“They don’t make these tools, or at least when I started, you had to make the tools you needed to get the job done,” he said.
Since he was a teenager, McAlister has been building things with his hands. When he was young, he was captivated by what goes into making a guitar, and all the unknown minuscule details.
“The guitar was always kind of a mystery to me. I couldn’t fathom how they went together. I really started tearing them apart and figuring it out,” he said.
McAlister likes to share his wisdom of how to build stuff with teenagers. For more than three years, he was the woodshop teacher at Stadium High School. Now, he has an apprentice program where kids come to his shop to build.
“Girls make kickass woodworkers,” he said. He thinks it’s because they’re not afraid to ask questions.
The son of a blues player who drank martinis and played long nights in the Bay Area, McAlister grew up in the Santa Cruz Mountains of California. Music wasn’t just something to listen to in the McAlister house; it was a way of life.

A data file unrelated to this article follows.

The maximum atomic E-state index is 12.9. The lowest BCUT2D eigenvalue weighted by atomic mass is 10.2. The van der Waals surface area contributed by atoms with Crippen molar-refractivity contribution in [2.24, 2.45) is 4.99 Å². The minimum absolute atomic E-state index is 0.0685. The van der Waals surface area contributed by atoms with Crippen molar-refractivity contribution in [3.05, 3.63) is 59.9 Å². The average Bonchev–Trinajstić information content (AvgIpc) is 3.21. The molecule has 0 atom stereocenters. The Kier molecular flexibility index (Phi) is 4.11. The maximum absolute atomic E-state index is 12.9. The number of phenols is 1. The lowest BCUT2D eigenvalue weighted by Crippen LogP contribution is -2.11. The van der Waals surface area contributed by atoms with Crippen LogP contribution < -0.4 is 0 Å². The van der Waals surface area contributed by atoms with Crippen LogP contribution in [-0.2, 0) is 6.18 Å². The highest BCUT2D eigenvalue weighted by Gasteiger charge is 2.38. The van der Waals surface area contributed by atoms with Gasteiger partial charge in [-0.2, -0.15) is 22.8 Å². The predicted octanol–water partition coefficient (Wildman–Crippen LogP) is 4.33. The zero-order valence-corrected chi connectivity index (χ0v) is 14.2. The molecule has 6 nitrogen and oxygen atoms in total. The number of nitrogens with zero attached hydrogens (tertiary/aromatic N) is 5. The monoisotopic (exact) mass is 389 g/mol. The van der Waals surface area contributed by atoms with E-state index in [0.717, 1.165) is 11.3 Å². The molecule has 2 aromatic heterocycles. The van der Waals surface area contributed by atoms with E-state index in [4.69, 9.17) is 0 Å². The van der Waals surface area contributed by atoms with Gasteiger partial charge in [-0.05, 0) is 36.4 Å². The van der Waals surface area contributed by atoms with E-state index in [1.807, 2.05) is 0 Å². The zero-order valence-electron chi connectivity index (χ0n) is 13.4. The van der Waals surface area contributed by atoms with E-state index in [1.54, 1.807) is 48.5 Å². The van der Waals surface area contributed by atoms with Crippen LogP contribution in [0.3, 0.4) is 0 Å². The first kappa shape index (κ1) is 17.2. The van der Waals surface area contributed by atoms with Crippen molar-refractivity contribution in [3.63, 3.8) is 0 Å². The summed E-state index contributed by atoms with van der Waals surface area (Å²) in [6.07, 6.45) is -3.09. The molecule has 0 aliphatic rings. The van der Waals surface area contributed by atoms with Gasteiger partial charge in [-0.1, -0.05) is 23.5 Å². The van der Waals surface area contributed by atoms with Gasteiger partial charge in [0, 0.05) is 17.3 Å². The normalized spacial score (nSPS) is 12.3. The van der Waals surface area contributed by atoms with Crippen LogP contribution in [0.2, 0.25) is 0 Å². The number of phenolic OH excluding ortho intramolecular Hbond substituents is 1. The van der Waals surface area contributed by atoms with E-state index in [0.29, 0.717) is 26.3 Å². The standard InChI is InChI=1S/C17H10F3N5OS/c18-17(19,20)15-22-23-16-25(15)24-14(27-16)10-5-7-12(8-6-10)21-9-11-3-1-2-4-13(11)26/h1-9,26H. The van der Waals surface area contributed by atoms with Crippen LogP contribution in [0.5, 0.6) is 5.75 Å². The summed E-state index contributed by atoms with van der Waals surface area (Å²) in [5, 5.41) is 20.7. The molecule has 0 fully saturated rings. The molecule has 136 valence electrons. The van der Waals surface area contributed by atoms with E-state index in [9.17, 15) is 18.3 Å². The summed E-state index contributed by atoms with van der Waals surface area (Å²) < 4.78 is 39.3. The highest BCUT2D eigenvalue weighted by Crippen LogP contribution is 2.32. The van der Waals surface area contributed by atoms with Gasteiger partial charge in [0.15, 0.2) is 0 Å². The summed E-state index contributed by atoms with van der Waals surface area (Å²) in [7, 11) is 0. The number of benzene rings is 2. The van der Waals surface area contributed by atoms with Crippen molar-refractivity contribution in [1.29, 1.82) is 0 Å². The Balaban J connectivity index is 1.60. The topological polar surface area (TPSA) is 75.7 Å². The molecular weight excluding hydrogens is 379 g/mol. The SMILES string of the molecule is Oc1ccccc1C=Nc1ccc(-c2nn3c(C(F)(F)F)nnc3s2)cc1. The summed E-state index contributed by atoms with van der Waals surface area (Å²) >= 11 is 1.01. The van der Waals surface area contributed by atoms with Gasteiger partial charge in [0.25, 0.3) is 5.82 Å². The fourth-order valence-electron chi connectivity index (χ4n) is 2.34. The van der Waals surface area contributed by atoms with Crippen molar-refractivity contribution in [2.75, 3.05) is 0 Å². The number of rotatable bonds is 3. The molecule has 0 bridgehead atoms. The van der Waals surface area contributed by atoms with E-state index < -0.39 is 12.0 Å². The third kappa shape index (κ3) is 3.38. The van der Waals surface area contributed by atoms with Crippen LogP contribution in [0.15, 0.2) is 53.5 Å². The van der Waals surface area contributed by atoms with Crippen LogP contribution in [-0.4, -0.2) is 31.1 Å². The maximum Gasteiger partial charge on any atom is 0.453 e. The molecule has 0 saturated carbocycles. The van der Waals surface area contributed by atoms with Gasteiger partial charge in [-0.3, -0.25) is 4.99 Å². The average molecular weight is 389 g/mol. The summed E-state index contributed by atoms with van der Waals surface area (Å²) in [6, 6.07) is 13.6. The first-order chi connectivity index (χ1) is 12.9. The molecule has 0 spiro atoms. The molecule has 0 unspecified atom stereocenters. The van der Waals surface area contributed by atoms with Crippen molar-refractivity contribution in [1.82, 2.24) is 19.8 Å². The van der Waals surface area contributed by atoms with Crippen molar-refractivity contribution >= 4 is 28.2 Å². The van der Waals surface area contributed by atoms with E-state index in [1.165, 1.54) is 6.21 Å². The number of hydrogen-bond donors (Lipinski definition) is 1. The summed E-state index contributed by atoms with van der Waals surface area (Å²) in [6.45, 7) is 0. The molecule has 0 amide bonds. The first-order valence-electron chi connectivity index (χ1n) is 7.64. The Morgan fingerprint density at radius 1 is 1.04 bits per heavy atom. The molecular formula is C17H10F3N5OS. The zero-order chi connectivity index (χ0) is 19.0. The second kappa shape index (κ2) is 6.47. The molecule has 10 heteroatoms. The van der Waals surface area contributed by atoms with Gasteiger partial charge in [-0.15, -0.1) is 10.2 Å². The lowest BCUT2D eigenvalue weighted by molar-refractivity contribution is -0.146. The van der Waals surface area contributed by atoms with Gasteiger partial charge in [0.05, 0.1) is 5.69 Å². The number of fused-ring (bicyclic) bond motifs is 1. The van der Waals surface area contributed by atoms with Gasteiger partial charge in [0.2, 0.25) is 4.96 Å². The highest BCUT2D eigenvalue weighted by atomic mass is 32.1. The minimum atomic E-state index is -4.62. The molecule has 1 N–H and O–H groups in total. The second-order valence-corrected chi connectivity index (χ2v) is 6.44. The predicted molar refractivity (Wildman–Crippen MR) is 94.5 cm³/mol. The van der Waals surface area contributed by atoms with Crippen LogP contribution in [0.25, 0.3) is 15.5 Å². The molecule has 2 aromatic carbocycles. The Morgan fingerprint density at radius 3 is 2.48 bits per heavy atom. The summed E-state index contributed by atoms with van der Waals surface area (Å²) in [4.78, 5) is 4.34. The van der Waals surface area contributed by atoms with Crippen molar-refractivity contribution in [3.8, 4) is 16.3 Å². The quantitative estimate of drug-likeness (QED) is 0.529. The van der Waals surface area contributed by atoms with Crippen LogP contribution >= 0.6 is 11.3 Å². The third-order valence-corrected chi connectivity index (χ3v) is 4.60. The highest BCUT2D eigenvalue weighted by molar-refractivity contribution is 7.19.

“I grew up (on my dad’s) lap, which I loved. We’d call them piano rides because he would play vigorously; you know, his knee would bounce. We would try to hang on as kids, and his cigarettes would be burning us. He’d have us hold his martini, which was like a glass of gin. (Those are) great memories.”
While the shop is dusted with wood chips and curled shavings that look like ribbons on the floor, his love of music — not just his craft of making instruments — is just as evident in the space. Photos of beloved musicians are mounted to his walls; he’s built guitars for many, including Jackson Browne, who called him out of the blue! No introductions were needed.
“I was such a fan of (him) growing up; I had everything he’d ever done. So, when he called me, there was no mistaking his voice. And you’re like, ‘Oh my God, he’s coming to me?’” he said.
McAlister has also built guitars for David Crosby, Graham Nash, and Marc Cohn. And while it’s a thrill to see legends rock out on something he’s made, the feeling he gets watching anyone play one of his guitars is moving. That’s another intangible — watching that soul come to life in another’s hands. — LF